June 2015
Volume 56, Issue 7
Free
ARVO Annual Meeting Abstract  |   June 2015
Assessment of Vitreous Haze using Ultra-Wide Field Retinal Imaging
Author Affiliations & Notes
  • Drew Dickson
    University of Nebraska Medical Center, Omaha, NE
  • Aniruddha Agarwal
    University of Nebraska Medical Center, Omaha, NE
  • Mohammad Ali Sadiq
    University of Nebraska Medical Center, Omaha, NE
  • Robin High
    University of Nebraska Medical Center, Omaha, NE
  • Quan Dong Nguyen
    University of Nebraska Medical Center, Omaha, NE
  • Yasir Jamal Sepah
    University of Nebraska Medical Center, Omaha, NE
  • Footnotes
    Commercial Relationships Drew Dickson, None; Aniruddha Agarwal, None; Mohammad Sadiq, None; Robin High, None; Quan Dong Nguyen, None; Yasir Sepah, None
  • Footnotes
    Support None
Investigative Ophthalmology & Visual Science June 2015, Vol.56, 613. doi:
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    • Get Citation

      Drew Dickson, Aniruddha Agarwal, Mohammad Ali Sadiq, Robin High, Quan Dong Nguyen, Yasir Jamal Sepah, ; Assessment of Vitreous Haze using Ultra-Wide Field Retinal Imaging. Invest. Ophthalmol. Vis. Sci. 2015;56(7 ):613.

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      © ARVO (1962-2015); The Authors (2016-present)

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Abstract
 
Purpose
 

Conventional fundus imaging has been used to assess vitreous haze (VH) in patients with uveitis. Ultra-wide field (UWF) retinal imaging that uses scanning laser technology has not been evaluated for the detection of VH. A prospective study was performed to explore ability of UWF retinal imaging in assessing VH.

 
Methods
 

Patients with intermediate, posterior or panuveitis were examined to assess the level of VH using slit-lamp biomicroscopy. Colored fundus images (30°, standard 2M field) were acquired using Carl Zeiss FF450 (Carl Zeiss Meditech, Dublin, CA) camera. Optos UWF 200° retinal camera (Optos P200Tx, Optos, Scotland, UK) was also used to obtain fundus images of the same eyes at the same visit by a single photographer. Two graders, masked to the clinical data, independently analyzed UWF fundus images for presence or absence of VH, without quantifying the degree of VH using any scale. These findings were then compared to the gold standard, i.e. clinical examination, and the detection of VH using conventional Zeiss fundus photography to determine the ability of the UWF technique in detecting VH. Sensitivity, specificity, positive and negative predictive values (PPV and NPV) were calculated for UWF and Zeiss techniques in detecting VH. Agreement between the two imaging techniques and the two observers was calculated using the weighted κ statistic.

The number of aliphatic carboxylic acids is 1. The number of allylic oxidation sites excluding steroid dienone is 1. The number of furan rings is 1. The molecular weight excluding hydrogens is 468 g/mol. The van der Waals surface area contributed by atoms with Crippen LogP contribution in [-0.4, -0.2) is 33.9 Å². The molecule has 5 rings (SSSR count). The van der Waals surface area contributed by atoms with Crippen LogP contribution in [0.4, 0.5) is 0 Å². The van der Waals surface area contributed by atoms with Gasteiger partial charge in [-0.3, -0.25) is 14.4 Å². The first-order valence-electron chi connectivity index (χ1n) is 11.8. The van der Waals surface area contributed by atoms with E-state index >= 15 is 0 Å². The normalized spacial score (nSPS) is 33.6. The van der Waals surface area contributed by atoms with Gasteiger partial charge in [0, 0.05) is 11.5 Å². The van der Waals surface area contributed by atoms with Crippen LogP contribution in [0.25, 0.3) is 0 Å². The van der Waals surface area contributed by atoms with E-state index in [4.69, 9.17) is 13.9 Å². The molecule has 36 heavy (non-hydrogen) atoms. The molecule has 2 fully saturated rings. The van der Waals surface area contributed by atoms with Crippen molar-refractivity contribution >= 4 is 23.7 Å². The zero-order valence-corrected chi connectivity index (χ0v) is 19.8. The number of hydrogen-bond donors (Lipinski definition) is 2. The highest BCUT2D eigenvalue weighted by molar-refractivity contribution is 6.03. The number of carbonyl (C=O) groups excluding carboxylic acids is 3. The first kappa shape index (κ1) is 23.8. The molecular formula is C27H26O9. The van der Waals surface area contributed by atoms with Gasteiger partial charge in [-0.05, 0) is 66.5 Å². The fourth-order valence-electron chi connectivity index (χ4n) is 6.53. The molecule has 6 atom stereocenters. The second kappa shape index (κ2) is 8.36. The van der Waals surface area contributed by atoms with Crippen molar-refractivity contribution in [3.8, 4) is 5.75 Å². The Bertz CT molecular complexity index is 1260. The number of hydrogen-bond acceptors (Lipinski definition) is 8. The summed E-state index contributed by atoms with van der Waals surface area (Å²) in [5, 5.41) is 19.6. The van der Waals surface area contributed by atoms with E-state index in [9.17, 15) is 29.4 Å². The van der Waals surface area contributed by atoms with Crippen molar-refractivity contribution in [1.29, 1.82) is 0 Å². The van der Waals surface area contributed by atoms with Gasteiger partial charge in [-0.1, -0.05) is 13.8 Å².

Results
 

Thirty-two eyes (16 patients) were included in the study. In comparing the UWF imaging and the conventional Zeiss photographs to the clinical VH assessment, the sensitivity was 0.6 and 0.8 for Optos UWF and Zeiss photographs, respectively. Specificity was 0.92 for Optos UWF and 0.79 for Zeiss photographs. The PPV was 0.15 and 0.44, while the NPV was 0.84 and 0.95 for Optos UWF and Zeiss photographs, respectively. The agreement between the two imaging techniques was modest, with κ = 0.53 (range: 0.12 - 0.93). There was a good agreement between the two observers for detection of VH using Optos UWF images with κ = 0.64 (range: 0.31 - 0.96). The agreement was modest for Zeiss technique with κ= 0.39 (range: 0.05 - 0.73) (Figure).

 
Conclusions
 

UWF fundus imaging using scanning laser technique may be used to assess VH and may be employed in the management of intermediate, posterior and panuveitis.  

 
Figure: Graphic representation of the agreement between the graders and imaging techniques. The values are reported by the black squares with their confidence intervals.
 
Figure: Graphic representation of the agreement between the graders and imaging techniques. The values are reported by the black squares with their confidence intervals.

 
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